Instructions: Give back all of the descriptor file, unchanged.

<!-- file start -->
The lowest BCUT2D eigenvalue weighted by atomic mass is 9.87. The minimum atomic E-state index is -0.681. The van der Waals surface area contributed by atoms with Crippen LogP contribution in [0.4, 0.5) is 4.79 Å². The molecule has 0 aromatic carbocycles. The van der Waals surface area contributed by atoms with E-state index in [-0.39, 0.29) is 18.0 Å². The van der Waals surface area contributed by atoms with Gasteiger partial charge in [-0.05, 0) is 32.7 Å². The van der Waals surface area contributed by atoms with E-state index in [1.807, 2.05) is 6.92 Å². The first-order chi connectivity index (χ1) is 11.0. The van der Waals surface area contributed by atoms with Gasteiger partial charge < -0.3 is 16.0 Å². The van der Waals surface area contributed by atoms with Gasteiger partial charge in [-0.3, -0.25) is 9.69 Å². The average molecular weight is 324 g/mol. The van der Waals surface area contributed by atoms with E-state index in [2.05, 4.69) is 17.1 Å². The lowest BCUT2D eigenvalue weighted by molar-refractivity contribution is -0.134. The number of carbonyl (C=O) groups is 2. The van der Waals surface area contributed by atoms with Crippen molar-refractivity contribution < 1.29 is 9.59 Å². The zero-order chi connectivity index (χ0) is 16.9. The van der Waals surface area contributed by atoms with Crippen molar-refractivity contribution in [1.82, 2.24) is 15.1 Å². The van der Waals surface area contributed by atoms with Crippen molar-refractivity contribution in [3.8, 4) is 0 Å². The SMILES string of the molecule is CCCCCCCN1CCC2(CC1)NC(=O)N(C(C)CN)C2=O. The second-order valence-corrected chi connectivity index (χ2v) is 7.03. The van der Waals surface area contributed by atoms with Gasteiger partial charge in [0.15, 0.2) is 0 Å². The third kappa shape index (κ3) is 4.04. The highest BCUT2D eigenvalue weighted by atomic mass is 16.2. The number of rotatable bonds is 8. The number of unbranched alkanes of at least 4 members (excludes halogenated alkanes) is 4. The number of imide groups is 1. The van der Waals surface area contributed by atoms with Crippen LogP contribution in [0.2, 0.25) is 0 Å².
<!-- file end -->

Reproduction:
The lowest BCUT2D eigenvalue weighted by atomic mass is 9.87. The minimum atomic E-state index is -0.681. The van der Waals surface area contributed by atoms with Crippen LogP contribution in [0.4, 0.5) is 4.79 Å². The molecule has 0 aromatic carbocycles. The van der Waals surface area contributed by atoms with E-state index in [-0.39, 0.29) is 18.0 Å². The van der Waals surface area contributed by atoms with Gasteiger partial charge in [-0.05, 0) is 32.7 Å². The van der Waals surface area contributed by atoms with E-state index in [1.807, 2.05) is 6.92 Å². The first-order chi connectivity index (χ1) is 11.0. The van der Waals surface area contributed by atoms with Gasteiger partial charge < -0.3 is 16.0 Å². The van der Waals surface area contributed by atoms with Gasteiger partial charge in [-0.3, -0.25) is 9.69 Å². The average molecular weight is 324 g/mol. The van der Waals surface area contributed by atoms with E-state index in [2.05, 4.69) is 17.1 Å². The lowest BCUT2D eigenvalue weighted by molar-refractivity contribution is -0.134. The number of carbonyl (C=O) groups is 2. The van der Waals surface area contributed by atoms with Crippen molar-refractivity contribution < 1.29 is 9.59 Å². The zero-order chi connectivity index (χ0) is 16.9. The van der Waals surface area contributed by atoms with Crippen molar-refractivity contribution in [1.82, 2.24) is 15.1 Å². The van der Waals surface area contributed by atoms with Crippen molar-refractivity contribution in [3.8, 4) is 0 Å². The SMILES string of the molecule is CCCCCCCN1CCC2(CC1)NC(=O)N(C(C)CN)C2=O. The second-order valence-corrected chi connectivity index (χ2v) is 7.03. The van der Waals surface area contributed by atoms with Gasteiger partial charge in [0.15, 0.2) is 0 Å². The third kappa shape index (κ3) is 4.04. The highest BCUT2D eigenvalue weighted by atomic mass is 16.2. The number of rotatable bonds is 8. The number of unbranched alkanes of at least 4 members (excludes halogenated alkanes) is 4. The number of imide groups is 1. The van der Waals surface area contributed by atoms with Crippen LogP contribution in [0.2, 0.25) is 0 Å².